NEW CONCENTRATIONS AND A NEW BUILDING
The value will only increase as Judge continues to invest heavily in its MBA program. Notably, the school has added two new courses covering digital business and entrepreneurship to the core curriculum, an important touch for a program where up to 15% of students start companies right after graduation. In addition, Chua notes that the program has added additional concentrations to better address student and market needs.
“Due to strong demand from employers for MBAs to have an understanding of the impact that technology has on business, we have introduced the Digital Transformation concentration,” Chua explains. “In addition to this, due to strong interest from students, we have also split our Strategy and Marketing concentrations, which will allow students to gain a deeper understanding of these popular and exciting areas.”
This month, the school opened the doors to its Simon Sainsbury Centre, which enables the school to get all of its graduate business education activities under roof. The $32 million dollars project features new lecture theatres, faculty offices, and breakout rooms – not to mention new dining facilities. “It will give our students an exciting new space for instruction, increasing the school’s capacity, and allowing greater interaction between students on different programmes,” Chua adds.
CUSTOM COACHING AND HANDS-ON LEARNING ARE PROGRAM’S HALLMARKS
What sets Judge apart from other MBA programs? For starters, it is a one-year program, which offers a faster return for students like Goddard, who admits that she “could only afford to be out of work for a year.” During that year, MBAs also receive intensive one-on-one coaching from coaches and industry practitioners through a career development program. Customized to individual interests and needs, the program is structured to hold students accountable for truly reflecting on what they want, addressing skill gaps, and approaching the upcoming job hunt strategically.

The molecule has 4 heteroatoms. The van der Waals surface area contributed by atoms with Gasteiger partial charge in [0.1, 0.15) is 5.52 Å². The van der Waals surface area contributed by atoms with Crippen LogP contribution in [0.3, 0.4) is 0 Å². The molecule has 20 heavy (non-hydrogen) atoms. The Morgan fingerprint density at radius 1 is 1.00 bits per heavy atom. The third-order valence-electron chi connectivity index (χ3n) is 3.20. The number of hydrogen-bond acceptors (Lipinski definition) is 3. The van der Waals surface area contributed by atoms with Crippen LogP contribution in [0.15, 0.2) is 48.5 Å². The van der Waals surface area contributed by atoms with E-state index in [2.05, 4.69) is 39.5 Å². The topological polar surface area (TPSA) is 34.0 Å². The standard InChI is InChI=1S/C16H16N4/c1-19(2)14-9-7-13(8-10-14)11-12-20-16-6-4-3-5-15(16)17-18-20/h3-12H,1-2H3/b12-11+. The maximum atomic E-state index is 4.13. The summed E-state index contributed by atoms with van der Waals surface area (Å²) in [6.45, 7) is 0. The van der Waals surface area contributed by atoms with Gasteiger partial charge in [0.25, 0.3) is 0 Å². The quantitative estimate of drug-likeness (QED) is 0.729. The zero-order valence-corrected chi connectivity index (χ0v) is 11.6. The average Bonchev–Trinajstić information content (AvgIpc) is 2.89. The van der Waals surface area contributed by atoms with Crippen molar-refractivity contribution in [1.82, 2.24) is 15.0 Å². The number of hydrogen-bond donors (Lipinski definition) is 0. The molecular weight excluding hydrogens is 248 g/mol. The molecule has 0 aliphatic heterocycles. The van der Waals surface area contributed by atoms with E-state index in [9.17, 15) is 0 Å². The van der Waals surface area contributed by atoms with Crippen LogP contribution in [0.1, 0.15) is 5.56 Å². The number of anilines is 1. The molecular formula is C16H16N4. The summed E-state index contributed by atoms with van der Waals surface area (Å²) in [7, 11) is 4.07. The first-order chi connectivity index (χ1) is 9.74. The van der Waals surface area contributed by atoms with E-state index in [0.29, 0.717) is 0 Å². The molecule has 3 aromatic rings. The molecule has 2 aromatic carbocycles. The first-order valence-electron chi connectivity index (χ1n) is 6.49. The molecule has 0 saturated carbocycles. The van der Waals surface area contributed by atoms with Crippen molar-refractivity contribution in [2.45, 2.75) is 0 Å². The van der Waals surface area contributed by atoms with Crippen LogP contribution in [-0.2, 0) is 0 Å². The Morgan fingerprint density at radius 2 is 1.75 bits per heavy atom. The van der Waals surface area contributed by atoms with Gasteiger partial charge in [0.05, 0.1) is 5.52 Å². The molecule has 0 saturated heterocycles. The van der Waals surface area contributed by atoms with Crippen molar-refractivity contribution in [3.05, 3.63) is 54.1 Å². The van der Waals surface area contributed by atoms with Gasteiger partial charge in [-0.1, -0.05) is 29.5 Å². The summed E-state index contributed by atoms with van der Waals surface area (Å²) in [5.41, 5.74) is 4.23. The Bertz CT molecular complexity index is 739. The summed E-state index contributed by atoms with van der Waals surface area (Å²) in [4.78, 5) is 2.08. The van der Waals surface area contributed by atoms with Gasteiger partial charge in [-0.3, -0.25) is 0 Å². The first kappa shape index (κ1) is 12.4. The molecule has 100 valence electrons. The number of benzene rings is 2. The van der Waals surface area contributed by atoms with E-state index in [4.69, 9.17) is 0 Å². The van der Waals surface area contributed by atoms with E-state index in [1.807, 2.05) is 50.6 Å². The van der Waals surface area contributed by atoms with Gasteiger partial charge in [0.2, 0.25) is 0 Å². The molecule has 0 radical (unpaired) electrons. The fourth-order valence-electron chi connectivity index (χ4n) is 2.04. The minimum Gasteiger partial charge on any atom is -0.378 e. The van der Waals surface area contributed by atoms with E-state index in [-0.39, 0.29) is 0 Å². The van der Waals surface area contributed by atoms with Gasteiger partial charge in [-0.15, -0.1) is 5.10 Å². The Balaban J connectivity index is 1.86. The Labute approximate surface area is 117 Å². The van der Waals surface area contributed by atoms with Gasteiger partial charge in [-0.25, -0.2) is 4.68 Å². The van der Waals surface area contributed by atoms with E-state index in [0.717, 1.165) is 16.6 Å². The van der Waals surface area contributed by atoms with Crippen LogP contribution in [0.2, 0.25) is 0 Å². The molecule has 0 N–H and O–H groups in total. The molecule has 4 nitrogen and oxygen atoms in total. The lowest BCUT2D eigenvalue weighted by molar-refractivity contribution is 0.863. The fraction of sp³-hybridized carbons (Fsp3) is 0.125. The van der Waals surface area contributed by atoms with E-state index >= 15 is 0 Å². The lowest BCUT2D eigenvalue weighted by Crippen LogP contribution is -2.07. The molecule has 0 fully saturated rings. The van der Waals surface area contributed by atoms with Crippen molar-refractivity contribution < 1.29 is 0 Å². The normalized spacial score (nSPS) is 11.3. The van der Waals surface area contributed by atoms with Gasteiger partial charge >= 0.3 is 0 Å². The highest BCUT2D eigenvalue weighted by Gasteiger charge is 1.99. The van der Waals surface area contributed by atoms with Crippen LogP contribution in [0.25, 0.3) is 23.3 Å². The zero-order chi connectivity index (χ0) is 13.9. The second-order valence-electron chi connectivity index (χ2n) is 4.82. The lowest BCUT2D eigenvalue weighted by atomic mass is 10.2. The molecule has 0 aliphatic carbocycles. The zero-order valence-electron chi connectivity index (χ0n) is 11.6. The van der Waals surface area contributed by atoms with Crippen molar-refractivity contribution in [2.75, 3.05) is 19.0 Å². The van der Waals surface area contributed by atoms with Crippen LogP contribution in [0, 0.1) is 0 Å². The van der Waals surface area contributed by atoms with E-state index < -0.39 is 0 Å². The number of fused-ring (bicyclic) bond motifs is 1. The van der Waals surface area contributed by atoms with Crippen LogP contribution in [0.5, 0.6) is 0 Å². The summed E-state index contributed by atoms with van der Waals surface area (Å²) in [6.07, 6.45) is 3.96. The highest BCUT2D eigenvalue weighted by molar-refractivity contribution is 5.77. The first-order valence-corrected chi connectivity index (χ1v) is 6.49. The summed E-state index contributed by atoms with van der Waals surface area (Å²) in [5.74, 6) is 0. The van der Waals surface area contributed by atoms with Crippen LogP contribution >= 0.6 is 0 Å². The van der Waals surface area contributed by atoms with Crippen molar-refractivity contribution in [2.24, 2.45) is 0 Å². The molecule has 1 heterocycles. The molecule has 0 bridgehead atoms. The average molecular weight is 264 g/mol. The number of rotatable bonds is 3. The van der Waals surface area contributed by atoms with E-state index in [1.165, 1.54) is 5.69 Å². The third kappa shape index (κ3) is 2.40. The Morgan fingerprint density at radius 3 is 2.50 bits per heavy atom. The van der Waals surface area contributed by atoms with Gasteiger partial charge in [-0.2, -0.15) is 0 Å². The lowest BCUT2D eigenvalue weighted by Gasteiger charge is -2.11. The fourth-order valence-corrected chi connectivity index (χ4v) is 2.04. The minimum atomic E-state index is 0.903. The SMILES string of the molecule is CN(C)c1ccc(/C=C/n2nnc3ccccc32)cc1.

During that year, students aren’t just soaking up lectures and deconstructing cases, either. They are also beefing up their resumes and building their networks with required hands-on projects. The most popular are the Cambridge Venture Project (CVP) and the Global Consulting Project (GCP). The CVP begins when students enter the program. Working in 4-5 member teams, students partner with small firms to conduct field research to identify opportunities and develop strategy. In turn, students are able to immediately apply the lessons from core courses like Quantitative Methods and the Economics of Firms and Markets. With GCP, a stand-alone four week course, student teams fan out to countries like China to Sierra Leone to complete consulting projects for companies like L’Oreal and Google.
Judge may be global in nature, but it is entrepreneurial in spirit. Where that spirit starts is the proverbial chicken-or-the-egg argument. Cambridge has long supplied the expertise and support that has turned the surrounding area into “Silicon Fen.” Europe’s largest technology cluster, the Cambridge area is the bustling home to a profusion of research parks, incubators and small businesses – all within an hour of London.